Richard Jefferies was a prolific journalist who contributed to a wide range of periodicals and newspapers, including some of the best known titles of his day. In Professor Sloan’s talk he will use a selection of Jefferies’ work which first appeared in the press to consider who his readers were, the nature of his appeal as a journalist, and the positions he took on some of the contemporary issues that he addressed in his columns. Was he progressive or reactionary, sentimental or pragmatic in his views of the changes taking place in rural life and work, and on the relationship between the country and the town or city? How do Jefferies’ views compare with those of some of his fellow rural commentators, and how did they change over time?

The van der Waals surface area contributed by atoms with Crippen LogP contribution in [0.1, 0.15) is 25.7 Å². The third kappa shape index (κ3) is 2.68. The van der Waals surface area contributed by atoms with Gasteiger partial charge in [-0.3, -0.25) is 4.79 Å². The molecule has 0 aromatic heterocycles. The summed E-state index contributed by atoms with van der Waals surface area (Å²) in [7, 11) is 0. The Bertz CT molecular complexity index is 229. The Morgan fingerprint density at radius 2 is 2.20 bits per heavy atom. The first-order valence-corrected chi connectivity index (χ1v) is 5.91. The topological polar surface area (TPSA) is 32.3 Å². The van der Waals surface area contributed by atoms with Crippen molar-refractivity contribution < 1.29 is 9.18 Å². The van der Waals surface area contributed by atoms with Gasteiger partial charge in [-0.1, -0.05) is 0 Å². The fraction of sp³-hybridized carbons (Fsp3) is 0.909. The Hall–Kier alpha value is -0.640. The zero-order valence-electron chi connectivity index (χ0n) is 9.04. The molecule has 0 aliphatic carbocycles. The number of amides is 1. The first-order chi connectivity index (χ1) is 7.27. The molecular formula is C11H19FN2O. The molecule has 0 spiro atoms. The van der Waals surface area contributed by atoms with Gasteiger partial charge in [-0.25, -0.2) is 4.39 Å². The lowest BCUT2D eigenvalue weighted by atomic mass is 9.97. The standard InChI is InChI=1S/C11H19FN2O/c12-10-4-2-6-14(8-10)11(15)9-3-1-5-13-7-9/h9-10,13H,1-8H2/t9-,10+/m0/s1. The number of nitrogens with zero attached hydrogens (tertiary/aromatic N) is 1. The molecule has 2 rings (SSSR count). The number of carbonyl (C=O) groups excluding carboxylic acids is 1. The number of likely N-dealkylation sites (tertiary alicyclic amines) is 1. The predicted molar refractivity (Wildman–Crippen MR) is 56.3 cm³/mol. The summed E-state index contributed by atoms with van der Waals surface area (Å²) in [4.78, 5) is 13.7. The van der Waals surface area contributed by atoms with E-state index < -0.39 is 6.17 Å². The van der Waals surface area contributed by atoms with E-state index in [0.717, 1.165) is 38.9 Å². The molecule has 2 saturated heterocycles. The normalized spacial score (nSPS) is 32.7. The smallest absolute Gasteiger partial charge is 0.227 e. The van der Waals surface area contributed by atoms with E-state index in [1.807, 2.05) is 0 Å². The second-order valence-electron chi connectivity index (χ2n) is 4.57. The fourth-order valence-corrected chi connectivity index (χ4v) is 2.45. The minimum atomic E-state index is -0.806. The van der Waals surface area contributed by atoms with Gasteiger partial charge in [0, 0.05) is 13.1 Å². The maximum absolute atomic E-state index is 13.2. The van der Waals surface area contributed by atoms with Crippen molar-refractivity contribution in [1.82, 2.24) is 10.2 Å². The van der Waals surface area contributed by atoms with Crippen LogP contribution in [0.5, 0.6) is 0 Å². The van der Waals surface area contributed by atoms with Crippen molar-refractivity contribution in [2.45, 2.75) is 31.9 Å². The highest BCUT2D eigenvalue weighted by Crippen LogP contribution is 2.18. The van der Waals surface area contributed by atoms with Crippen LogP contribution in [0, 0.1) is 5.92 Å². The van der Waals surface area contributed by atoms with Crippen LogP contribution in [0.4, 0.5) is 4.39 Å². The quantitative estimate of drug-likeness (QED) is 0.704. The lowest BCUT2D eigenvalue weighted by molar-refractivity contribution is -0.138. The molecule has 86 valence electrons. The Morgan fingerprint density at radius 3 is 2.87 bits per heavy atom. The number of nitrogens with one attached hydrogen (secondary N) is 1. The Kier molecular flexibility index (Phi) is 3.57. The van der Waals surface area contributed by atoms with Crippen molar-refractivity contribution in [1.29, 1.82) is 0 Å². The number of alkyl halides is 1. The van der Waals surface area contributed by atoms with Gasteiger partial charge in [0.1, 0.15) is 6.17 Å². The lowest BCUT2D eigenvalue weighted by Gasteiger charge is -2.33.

Prof Barry Sloan is based in the English department of the University of Southampton. He is currently preparing material for a book which draws on the periodical press, and the work of agricultural writers such as Alexander Somerville, James Caird and H. Rider Haggard, and of cultural commentators such as William Howitt, Richard Jefferies and George Sturt, to examine the history of the social/cultural representations of the agricultural labourer in England from the 1830s to 1914.